“The problem of nowcasting lies in estimating GDP in the interval of time between the beginning of the reference quarter and its official release, exploiting the information coming from other higher frequency variables. More formally, the nowcast of GDP can be defined as the orthogonal projection of quarterly GDP on the available information set, which contains mixed-frequency variables and is characterized by a ‘ragged edge’ structure given that the time of the last available information varies from series to series. Each time new information arrives, a new nowcast is produced.” [Bragoli, Metelli, and Modugno, 2014]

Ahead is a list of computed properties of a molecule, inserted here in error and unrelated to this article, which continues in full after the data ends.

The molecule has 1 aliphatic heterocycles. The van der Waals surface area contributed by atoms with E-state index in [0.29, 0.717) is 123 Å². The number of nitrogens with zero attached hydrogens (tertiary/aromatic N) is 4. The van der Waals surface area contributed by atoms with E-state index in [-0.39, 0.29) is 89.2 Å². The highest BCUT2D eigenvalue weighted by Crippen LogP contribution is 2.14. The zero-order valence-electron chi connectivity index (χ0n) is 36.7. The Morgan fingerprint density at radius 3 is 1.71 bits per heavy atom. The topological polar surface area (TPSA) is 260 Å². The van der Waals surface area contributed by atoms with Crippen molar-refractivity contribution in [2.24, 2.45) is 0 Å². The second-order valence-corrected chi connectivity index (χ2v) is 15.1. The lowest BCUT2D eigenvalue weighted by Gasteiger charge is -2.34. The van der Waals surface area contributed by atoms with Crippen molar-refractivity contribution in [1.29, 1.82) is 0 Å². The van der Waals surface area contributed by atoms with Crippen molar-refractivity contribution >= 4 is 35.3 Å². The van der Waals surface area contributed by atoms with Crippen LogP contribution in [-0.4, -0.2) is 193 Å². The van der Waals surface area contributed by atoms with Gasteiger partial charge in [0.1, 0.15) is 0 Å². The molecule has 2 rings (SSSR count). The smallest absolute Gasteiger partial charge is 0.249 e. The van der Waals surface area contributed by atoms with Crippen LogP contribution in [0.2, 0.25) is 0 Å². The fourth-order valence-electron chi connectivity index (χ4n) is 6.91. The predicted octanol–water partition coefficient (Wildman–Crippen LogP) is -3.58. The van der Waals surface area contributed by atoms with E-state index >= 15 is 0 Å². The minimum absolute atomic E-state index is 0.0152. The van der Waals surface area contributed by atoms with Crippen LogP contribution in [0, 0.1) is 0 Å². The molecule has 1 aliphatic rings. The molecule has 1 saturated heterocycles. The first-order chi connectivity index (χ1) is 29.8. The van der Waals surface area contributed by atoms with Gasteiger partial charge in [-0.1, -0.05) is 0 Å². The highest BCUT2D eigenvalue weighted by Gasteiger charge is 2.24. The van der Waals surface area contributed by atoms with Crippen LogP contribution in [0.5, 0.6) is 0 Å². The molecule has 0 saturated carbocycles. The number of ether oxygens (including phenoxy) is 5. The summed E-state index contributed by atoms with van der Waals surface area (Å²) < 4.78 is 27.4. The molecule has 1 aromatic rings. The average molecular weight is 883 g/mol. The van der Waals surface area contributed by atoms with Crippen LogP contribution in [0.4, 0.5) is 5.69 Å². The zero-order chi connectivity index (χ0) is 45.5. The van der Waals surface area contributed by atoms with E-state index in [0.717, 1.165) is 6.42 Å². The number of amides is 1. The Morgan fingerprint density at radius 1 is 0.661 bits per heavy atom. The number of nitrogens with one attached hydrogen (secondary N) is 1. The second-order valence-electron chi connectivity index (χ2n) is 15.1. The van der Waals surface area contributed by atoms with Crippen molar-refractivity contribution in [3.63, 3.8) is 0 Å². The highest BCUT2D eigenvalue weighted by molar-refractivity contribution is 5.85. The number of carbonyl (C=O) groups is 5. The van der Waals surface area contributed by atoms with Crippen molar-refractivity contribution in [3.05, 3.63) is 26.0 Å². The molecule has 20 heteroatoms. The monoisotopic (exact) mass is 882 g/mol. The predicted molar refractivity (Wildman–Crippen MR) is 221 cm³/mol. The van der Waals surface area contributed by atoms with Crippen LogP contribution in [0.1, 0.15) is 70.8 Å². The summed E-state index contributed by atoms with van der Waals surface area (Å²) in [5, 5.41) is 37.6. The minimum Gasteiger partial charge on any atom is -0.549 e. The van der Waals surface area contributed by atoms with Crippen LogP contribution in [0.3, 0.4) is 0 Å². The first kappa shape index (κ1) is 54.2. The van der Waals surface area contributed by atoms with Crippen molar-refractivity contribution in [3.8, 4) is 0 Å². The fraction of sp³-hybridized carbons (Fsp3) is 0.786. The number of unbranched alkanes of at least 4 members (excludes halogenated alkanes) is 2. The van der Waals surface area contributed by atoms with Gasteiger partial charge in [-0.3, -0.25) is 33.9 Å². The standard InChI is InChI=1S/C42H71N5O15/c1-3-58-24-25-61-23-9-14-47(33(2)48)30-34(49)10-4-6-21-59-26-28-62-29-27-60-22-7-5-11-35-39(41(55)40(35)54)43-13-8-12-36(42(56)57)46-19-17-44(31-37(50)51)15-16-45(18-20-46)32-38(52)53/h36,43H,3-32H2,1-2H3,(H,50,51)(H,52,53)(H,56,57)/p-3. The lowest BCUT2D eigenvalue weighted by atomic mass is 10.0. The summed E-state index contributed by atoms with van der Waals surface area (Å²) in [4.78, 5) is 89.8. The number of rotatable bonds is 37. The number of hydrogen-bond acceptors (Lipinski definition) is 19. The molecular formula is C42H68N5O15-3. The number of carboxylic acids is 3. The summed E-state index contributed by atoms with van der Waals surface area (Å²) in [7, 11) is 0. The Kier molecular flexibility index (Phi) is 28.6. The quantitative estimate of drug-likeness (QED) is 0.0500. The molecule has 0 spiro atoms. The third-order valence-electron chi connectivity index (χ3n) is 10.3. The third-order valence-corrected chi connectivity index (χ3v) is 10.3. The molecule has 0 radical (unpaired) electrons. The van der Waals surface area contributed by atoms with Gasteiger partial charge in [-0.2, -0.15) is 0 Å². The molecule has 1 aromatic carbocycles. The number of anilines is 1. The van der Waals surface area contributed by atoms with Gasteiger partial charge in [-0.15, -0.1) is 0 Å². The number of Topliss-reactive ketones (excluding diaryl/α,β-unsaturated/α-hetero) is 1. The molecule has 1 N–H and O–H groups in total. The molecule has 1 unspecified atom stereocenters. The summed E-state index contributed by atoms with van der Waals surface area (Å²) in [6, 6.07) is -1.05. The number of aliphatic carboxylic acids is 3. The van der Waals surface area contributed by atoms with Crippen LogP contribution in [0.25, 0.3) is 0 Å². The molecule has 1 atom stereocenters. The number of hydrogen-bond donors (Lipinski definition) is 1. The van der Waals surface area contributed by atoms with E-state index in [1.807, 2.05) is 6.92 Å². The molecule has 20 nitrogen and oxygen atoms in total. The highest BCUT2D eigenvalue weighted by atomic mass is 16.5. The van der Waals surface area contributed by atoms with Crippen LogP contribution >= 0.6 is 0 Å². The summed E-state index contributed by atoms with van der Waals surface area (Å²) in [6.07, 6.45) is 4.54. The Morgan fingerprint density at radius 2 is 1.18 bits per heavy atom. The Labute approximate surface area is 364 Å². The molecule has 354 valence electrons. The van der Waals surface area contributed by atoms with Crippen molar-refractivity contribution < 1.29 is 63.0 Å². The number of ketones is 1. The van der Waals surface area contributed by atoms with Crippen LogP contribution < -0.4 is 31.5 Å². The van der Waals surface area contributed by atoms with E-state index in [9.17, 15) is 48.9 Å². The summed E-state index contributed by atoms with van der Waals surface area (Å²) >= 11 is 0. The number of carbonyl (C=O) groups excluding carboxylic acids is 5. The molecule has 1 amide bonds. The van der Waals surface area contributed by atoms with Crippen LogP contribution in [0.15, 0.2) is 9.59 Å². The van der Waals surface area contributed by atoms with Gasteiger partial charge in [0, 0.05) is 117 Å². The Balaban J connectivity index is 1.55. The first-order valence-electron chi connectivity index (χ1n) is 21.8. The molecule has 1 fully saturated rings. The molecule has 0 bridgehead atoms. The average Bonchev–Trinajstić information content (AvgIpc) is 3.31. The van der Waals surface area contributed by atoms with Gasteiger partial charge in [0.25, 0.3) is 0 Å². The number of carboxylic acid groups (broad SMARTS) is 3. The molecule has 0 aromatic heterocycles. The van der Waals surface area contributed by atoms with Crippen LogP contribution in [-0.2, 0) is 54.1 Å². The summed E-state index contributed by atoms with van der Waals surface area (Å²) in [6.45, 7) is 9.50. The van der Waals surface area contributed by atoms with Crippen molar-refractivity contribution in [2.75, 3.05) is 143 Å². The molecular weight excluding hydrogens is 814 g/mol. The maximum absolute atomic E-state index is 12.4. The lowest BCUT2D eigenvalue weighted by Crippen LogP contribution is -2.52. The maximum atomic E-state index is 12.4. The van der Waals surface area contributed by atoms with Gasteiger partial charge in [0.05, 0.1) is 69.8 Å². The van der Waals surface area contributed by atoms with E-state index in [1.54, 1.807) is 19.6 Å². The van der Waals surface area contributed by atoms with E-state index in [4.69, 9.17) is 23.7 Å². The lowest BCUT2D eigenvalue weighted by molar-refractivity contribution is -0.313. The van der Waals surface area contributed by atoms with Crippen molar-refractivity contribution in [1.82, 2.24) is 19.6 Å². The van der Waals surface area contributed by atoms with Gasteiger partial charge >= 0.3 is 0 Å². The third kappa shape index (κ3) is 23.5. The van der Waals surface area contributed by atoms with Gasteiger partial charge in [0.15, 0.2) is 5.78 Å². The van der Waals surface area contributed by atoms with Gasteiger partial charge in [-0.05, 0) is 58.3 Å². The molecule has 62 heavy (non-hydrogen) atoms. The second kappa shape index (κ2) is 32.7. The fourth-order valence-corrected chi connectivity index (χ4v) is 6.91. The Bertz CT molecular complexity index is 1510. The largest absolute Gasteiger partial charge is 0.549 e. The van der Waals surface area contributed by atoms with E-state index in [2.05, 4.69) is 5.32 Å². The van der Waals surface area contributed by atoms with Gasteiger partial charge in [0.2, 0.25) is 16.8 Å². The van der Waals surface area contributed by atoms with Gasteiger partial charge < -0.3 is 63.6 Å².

“Dynamic factor models (DFMs are particularly appealing for addressing the characteristic problems of nowcasting. First, there is typically a large number of relevant variables available. Second, the release schedule can be different for each variable, which results in unbalanced data sets. Finally, most leading indicators are monthly, while most often the variable of interest is quarterly. Traditional models can struggle with these challenges, while a DFM handles them elegantly…Papers have shown that DFM nowcasts not only outperform simple benchmarks and other competing nowcasting approaches, such as bridge models and mixed-data sampling (MIDAS) regressions, but also often produce nowcasts that are on par with those of professional forecasters.” [Chernis and Sekkel, 2017]
Dynamic factor models in a nutshell